Newspapers at a stand in Myanmar

Women Journalists in Myanmar Push Against the Glass Ceiling

October 21, 2019

Thu Thu Hlaing is excited about developing a marketing strategy for Khayae FM, Myanmar’s first pilot community radio station in Htandapin, the outskirts of Yangon. Thu Thu’s job is to lead station operations day-to-day, as well as ensure the station’s sustainability. She recently participated in a media leadership program conducted by Internews, along with five other women.

Thu Thu Hlaing, Khayae FM
Thu Thu Hlaing, Khayae FM

“As a station manager, I came to realize how to mentor my team thanks to this training,” said Thu Thu at the completion of the intensive two-week long training and work placement. “The visit to the newsroom was very good for me as I learnt much about marketing and information technology. I liked the practical IT sessions as well. After this training, I am planning to draft the marketing strategy for our radio station.”

The five-day training in Yangon focused on issues such as gender inclusion, newsroom management, and newsroom leadership, and on social media skills such as using Facebook for effective news postings and basic blogging and WordPress skills.

“In my organization Mandalay FM, I have to do both reporting and marketing for my region,” said Thet Thet Nyein, Senior Reporter for Mandalay FM. “I really wanted to start writing a page for my FM Station. My plan is to post everything we broadcasted on my social media page or a web page. Now I think I am ready to start a new chapter!”

In the independent Myanmar media sector, most of the newsrooms are relatively small, private operations with limited scope for career advancement, especially for women journalists and editors.

San Nu Khine
San Nu Khine, television reporter, Sittwe

“My future plan is to develop a news page for awareness-raising around women’s issues,” said participant San Nu Khine who is a television reporter based in Sittwe, Rakhine state.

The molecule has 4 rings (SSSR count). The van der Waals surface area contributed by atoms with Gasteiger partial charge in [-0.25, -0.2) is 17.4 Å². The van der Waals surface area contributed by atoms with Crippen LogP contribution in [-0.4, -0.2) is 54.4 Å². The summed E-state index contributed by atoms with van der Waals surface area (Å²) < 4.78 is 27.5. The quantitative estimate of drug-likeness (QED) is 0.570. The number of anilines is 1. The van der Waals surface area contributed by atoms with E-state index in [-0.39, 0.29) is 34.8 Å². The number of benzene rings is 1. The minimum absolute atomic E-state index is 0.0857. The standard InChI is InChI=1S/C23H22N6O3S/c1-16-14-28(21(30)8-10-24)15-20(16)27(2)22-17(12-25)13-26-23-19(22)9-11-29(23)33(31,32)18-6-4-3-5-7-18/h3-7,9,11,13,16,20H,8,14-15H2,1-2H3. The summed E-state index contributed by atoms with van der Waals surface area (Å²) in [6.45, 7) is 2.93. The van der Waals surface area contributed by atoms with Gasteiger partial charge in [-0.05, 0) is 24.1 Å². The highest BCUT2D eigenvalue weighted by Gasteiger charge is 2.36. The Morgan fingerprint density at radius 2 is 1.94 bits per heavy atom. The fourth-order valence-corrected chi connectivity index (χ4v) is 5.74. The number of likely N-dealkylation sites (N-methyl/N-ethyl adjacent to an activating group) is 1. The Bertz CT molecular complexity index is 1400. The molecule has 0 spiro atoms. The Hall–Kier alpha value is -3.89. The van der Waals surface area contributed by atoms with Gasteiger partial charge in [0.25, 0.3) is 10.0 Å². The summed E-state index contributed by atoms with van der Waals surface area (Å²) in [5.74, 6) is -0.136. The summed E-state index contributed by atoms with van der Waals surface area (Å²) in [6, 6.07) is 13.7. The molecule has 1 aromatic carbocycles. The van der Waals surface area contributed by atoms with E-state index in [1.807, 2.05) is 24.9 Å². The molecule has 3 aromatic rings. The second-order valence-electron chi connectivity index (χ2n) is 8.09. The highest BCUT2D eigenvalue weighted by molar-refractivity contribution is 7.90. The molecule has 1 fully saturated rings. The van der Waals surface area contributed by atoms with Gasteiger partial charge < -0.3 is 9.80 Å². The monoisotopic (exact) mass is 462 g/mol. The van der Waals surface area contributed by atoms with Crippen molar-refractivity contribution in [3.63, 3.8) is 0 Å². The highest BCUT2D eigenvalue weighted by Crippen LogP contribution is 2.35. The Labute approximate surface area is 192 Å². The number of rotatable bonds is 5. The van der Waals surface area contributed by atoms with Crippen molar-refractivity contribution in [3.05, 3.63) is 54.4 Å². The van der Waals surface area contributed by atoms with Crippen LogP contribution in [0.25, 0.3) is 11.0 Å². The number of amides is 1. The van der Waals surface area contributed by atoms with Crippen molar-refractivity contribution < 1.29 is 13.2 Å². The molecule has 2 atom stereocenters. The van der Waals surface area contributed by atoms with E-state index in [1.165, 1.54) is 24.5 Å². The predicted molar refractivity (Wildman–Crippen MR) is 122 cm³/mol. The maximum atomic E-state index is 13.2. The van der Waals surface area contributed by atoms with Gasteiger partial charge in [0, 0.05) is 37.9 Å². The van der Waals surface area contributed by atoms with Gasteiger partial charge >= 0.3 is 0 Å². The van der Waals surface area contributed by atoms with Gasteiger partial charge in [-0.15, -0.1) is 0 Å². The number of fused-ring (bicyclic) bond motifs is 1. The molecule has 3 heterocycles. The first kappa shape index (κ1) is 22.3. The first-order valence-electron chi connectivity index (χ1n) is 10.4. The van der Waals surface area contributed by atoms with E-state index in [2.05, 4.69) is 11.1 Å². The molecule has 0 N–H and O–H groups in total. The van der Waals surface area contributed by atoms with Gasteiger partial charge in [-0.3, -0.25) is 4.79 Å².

The participants met with experts in digital media and online safety from MIDO, Akahayar and Social Media Development Myanmar. Veteran newsroom editors and media leaders from the leading national daily newspapers and WebTV also shared their experiences and insights in news making and business model around newsrooms. A Myanmar-localized version of Safe Sisters, Internews’ common-sense guide to digital safety for women and girls in Myanmar, was used as a toolkit for the digital safety training.

After the workshop concluded, each woman took part in a one-week placement in a major newsroom with a significant online presence — Mizzima, 7Day News, the Myanmar Times, Frontier Myanmar, DVB and the Voice Daily. The journalists were exposed to key management and newsroom leadership principles, as well as conversations on monetizing digital and new media for newsrooms and transitioning to digital platforms.

“My confidence has improved,” said Wyut Yee Mon, founder of AMIA. “Newsroom placement allows me to realize what is needed in my own organization.” As for additional skill development and ongoing training, Wyut Yee said, “I would still like to know how to deal with harassment within the organization.”

Networking is also a key component of the Inclusion Initiative for Women Journalists (IIWJ) program, both with fellow participants and key figures in the Yangon media industry. Internews’ journalism and business management trainers will continue to provide mentoring over the next few years, and the IIWJ participants are also expected to serve as mentors and coaches to junior journalists.

IIWJ was inspired by media leadership programs such as those taught at the Poynter Institute and Internews’ Safe Sisters digital skills training. It is funded under the USAID-Civil Society and Media II project.